BYU library web designer shows students some useful resources offered through the library
Many students find it hard to endure the process of researching long papers. However, frustrated students may not realize the various resources provided by the BYU Harold B. Lee Library (HBLL) to help them accomplish such extensive tasks. BYU McKay School of Education students and faculty members have a variety of opportunities through the library to increase the quality and efficiency of their research.
Grant Zabriskie, a library website designer, presented to Instructional Psychology and Technology (IP&T) students at their weekly graduate seminar, showing them diverse resources provided by the library. He taught them how to optimize searches, find and use databases, and access the interlibrary loan.
“I love the library,” Zabriskie said. “I believe libraries are extremely important.” Zabriskie has worked for the library for over four years helping to make the website more user friendly and effective. “We want to create a more personalized search experience,” Zabriskie said. “We’re trying to fight for the users.” He emphasized to the students many times throughout the seminar that the library “loves them” and wants to help them.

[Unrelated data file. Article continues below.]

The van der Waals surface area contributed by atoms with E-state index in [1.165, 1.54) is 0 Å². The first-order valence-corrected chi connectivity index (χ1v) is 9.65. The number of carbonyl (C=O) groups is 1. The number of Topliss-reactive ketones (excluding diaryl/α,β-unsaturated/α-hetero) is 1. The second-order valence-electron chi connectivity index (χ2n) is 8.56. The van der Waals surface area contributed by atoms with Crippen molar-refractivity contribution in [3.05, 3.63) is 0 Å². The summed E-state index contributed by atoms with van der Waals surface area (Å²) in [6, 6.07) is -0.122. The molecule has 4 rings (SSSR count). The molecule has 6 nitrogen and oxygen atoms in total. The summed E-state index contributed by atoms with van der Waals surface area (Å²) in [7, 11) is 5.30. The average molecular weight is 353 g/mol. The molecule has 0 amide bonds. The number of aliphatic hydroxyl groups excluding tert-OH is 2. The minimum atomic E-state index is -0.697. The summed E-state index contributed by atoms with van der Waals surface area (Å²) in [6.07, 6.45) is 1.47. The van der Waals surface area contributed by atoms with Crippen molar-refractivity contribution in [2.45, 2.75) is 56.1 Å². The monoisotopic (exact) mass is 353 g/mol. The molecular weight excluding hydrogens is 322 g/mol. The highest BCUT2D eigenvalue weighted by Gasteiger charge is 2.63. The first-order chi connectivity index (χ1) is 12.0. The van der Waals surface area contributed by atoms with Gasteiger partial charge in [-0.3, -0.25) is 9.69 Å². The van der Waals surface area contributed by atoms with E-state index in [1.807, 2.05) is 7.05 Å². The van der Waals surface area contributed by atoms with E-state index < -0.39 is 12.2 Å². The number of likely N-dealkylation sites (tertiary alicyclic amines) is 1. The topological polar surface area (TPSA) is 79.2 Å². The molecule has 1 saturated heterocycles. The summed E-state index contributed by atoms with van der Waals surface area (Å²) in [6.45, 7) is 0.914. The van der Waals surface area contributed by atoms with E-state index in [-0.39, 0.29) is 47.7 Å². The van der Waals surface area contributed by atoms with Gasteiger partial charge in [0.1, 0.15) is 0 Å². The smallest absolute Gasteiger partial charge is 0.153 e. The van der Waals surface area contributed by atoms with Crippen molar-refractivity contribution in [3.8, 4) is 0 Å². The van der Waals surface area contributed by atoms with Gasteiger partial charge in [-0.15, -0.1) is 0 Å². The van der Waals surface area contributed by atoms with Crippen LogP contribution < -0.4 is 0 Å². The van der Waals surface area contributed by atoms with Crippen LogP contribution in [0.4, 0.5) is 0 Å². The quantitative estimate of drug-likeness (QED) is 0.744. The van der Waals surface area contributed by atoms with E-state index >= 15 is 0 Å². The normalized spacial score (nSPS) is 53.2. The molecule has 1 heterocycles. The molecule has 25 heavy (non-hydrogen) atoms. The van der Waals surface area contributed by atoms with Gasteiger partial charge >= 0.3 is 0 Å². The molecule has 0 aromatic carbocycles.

Zabriskie focused part of the lecture on how to find databases appropriate to his audience members’ research. He specifically showed a database called Opposite Viewpoints, which helps users to search issues and find research on both sides of an argument. This saves the time of having to do separate research to find evidence on each side of an issue.
Zabriskie also showed students the benefits of the Interlibrary Loan program offered through the library. If the Harold B. Lee Library does not have the book or the journal with an article a student or faculty member is looking for, the library will locate the book or journal at another library. The book will be requested; the HBLL will contact the student when it is received and will send the book back when the student is finished with it. A copy of a requested journal article will be sent. Both services are furnished at no cost to the student or faculty member. “[The library’s] job is to help you get whatever material you need whether or not the library has it,” Zabriskie said. “I love this because it tells me that our library’s purpose and vision is not just to satisfy its own needs, but to get you anything you need.”
The online tools are not the only effective resources the library provides. “Librarians are dying for you to come make an appointment with them . . . and they will show you exactly what you need,” Zabriskie said. “It’s the human side of the library, and it’s not used that much.” Librarians are available to help students in person or via email, phone, text, or online chat on the library website. Most university departments have a specific librarian with the training and experience to help students find research applicable to their field of study.
Students and faculty members can learn more about the library’s resources on the library website or by talking to any of the librarians. This presentation can also be found on the IP&T website or the McKay School media archives.